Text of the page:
The exascale barrier broken, and now a new race is on in HPC. And it is who will have the fastest 2 exaflops peak machine by 2023: Oak Ridge, Lawrence Livermore, or Argonne National Laboratory? Intel is also promising that “Aurora” will be in excess of 2 exaflops when it is delivered, and at this point, Intel had better deliver not only Aurora, but a whole lot of flowers and chocolate and maybe even some expensive jewelry. Argonne was supposed to get a 1 exaflops Aurora machine in 2018, you will recall.
The Sunway “TaihuLight” machine at the National Supercomputing Center in Wuxi in China, which ranked number one on the Top500 in 2016 and 2017, and which uses the homegrown, many-core SW26010 processor, now is pushed to number six at 93 petaflops on Linpack. It is followed by the Cray EX hybrid AMD Epyc-Nvidia A100 system using the Slingshot-10 interconnect at Lawrence Berkeley National Laboratory, called “Perlmutter” and delivering 70.9 petaflops. The “Selene” supercomputer at Nvidia, based on DGX A100 nodes connected by 200 Gb/sec InfiniBand, is number eight at 63.5 petaflops, followed by “Tianhe-2A” at the National Super Computer Center in Guangzhou in China, which has DSP accelerators delivering most of its 61.4 petaflops of Linpack oomph.
Rounding out the top ten on the Top400 is another chip off the Frontier block, the “Adastra” system announced only in November last year in France, a shared system at the Grand Équipment National de Calcul Intensif (GENCI), working in conjunction with the Centre Informatique National de l’Enseignement Supérieur (CINES). Adastra has only 338 nodes, which is a little less than three Cray EX racks, and it packs 46.1 petaflops on Linpack and a computational efficiency of 74.8 percent. That is still lower than Nvidia is getting with Selene, which is at 80.1 percent.
For the first time in a long time, AMD has a representative share of the CPUs on the host machines inside the systems in the Top500, but the Intel Xeon processor still dominates:
Intel has 77.4 percent share of host CPUs, down 4.2 points, and AMD’s share rose by exactly that amount. If HPC is a leading indicator for the enterprise – it surely was during the Opteron generation of server chips from AMD – then expect Epycs to get even more traction against Xeon SPs.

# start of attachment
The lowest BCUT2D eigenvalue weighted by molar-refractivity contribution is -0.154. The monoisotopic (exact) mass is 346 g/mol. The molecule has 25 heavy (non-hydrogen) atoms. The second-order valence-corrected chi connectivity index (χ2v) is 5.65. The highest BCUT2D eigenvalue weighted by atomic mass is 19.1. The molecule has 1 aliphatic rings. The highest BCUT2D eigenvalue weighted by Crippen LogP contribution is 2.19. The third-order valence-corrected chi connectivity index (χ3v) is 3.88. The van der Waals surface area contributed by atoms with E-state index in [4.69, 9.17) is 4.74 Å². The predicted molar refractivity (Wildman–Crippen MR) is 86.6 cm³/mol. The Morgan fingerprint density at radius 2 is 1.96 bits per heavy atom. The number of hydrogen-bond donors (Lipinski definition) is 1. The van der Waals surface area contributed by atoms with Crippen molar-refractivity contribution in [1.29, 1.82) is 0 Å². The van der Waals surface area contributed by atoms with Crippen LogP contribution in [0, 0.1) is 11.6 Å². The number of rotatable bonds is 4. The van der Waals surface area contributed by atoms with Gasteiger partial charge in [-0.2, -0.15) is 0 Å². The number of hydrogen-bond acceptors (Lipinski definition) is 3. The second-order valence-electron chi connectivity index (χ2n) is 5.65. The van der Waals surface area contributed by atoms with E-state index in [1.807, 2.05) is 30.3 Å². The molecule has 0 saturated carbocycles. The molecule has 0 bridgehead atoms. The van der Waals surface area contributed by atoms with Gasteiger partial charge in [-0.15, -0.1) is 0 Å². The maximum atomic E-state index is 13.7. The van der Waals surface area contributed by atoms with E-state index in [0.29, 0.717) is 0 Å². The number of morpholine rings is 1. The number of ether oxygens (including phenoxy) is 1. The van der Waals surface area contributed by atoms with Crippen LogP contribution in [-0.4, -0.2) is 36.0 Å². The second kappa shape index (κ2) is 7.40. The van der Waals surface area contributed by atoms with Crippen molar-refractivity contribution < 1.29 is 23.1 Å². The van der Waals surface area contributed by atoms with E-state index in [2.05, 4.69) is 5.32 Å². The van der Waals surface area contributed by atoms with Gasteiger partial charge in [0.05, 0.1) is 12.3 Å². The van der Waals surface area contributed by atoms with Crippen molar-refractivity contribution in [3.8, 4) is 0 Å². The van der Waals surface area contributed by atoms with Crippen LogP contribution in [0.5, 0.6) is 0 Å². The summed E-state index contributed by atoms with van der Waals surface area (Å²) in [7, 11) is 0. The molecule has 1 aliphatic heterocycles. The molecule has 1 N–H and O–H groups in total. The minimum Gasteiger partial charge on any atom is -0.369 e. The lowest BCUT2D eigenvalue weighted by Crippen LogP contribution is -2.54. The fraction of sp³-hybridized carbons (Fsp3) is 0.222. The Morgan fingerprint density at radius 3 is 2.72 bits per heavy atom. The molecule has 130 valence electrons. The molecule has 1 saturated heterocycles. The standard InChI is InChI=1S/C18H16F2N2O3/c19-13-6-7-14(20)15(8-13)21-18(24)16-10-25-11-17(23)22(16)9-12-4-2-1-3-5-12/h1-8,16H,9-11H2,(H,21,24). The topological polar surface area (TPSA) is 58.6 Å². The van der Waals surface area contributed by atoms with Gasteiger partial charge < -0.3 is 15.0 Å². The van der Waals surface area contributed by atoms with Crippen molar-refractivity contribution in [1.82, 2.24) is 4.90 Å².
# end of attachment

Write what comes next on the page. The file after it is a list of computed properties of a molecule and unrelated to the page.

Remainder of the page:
What is initially perplexing is that accelerators do not dominate the architectures in the Top500, given the performance and price/performance advantages they offer as compute engines. But, the world’s largest HPC centers have hundreds of applications to port to GPUs and lots of money. The many thousands of other HPC centers in the world do not have lots of money and they have code that was written explicitly for CPUs.
And hence, there are still only 170 systems on the Top500 list that employ accelerators – most of them from Nvidia, of course. The other factor is that GPU-like vector and now matrix math functions are being added to CPUs, and this is sufficient oomph and easier to program than offloading to GPUs. Which is why, we think, we will never see a Top500 list that is comprised mostly of GPU accelerated systems. In fact, in cases like Fugaku and TaihuLight and OceanLight, the CPUs essentially became computational GPUs with their fat vectors and matrix overlays.
The aggregate amount of compute in 64-bit floating point as represented by Linpack throughput on the Top500 this time around was 4.4 exaflops, up 44.7 percent from six months ago thanks largely to the three new machines in the top ten of the list. It took a machine with 1.65 petaflops to get on the list, in fact. Actually, if you look carefully, there were 18 machines all configured the same, built by Lenovo, by cloud providers and hosting companies that made up the very bottom of the list.
Which, as we pointed out in our caveats above, is complete horsehockey.